The problem for the Nets wasn’t their defensive shortcomings, the depth they sacrificed to make the trade with the Rockets, the lack of available practice time during the coronavirus pandemic, or Nash’s inexperience as a than a first year coach. That was it: In the regular season, Durant, Harden and Irving were healthy enough to play together for just 202 minutes in eight games. Their 130 minutes together in a five-game sacking of the Boston Celtics in the first round proved to be their only burst of continuity as a unit. Milwaukee has won three of the last four games in the series after Irving’s nasty sprained right ankle in the first half of Game 4.
These playoffs were meant to be an opportunity for the Nets to transfer a slice or two of cultural relevance to Brooklyn from Manhattan to a city teeming with Knicks fans. In the end, neither Marks nor Nash really got to know what the Nets could really look like when they are whole.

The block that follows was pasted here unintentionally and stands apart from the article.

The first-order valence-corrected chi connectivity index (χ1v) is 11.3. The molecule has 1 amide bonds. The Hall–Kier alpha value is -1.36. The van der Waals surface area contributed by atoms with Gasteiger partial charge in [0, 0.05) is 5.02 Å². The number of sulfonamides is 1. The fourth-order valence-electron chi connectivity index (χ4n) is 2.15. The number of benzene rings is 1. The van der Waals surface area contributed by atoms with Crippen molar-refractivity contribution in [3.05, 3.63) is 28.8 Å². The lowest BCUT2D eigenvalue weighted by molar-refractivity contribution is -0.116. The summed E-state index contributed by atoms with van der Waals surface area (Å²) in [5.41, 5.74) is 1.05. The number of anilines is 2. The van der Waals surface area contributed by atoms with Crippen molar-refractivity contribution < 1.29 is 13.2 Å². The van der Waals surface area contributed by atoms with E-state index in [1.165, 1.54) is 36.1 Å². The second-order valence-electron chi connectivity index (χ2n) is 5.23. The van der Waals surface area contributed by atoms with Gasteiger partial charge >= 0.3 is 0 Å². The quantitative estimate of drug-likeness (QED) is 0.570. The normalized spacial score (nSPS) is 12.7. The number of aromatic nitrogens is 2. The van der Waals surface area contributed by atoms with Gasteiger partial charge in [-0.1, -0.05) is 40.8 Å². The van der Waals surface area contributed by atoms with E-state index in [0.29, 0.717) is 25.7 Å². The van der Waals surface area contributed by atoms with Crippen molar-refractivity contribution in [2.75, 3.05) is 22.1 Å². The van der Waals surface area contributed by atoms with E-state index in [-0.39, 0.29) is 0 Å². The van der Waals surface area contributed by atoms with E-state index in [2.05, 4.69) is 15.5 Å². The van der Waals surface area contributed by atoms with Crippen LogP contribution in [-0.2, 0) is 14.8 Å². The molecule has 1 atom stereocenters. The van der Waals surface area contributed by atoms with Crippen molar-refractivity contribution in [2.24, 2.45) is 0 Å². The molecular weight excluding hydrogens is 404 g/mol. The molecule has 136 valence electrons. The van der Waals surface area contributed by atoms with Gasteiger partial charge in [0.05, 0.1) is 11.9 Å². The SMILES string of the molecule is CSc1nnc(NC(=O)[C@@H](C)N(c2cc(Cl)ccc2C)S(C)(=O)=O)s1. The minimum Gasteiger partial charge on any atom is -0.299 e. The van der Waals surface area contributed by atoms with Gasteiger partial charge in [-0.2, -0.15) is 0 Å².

A few key moments that got the Nets to this point:
Durant and Irving connect
At the start of the 2019-20 season, there was a lot of speculation about where Durant and Irving would end up. Earlier in the previous season, Irving had pledged to stay with Boston for the long term, while Durant looked to be on the verge of winning another title with Golden State. As the world found out after their seasons ended – Durant’s through a tear in Achilles in the 2019 NBA Finals – they wanted to play together.
The Nets had enough salary cap flexibility to sign them and their friend DeAndre Jordan. The Knicks had the same means, but Durant and Irving picked the Nets and took Jordan, who finished the 2018-19 season with the Knicks, with them.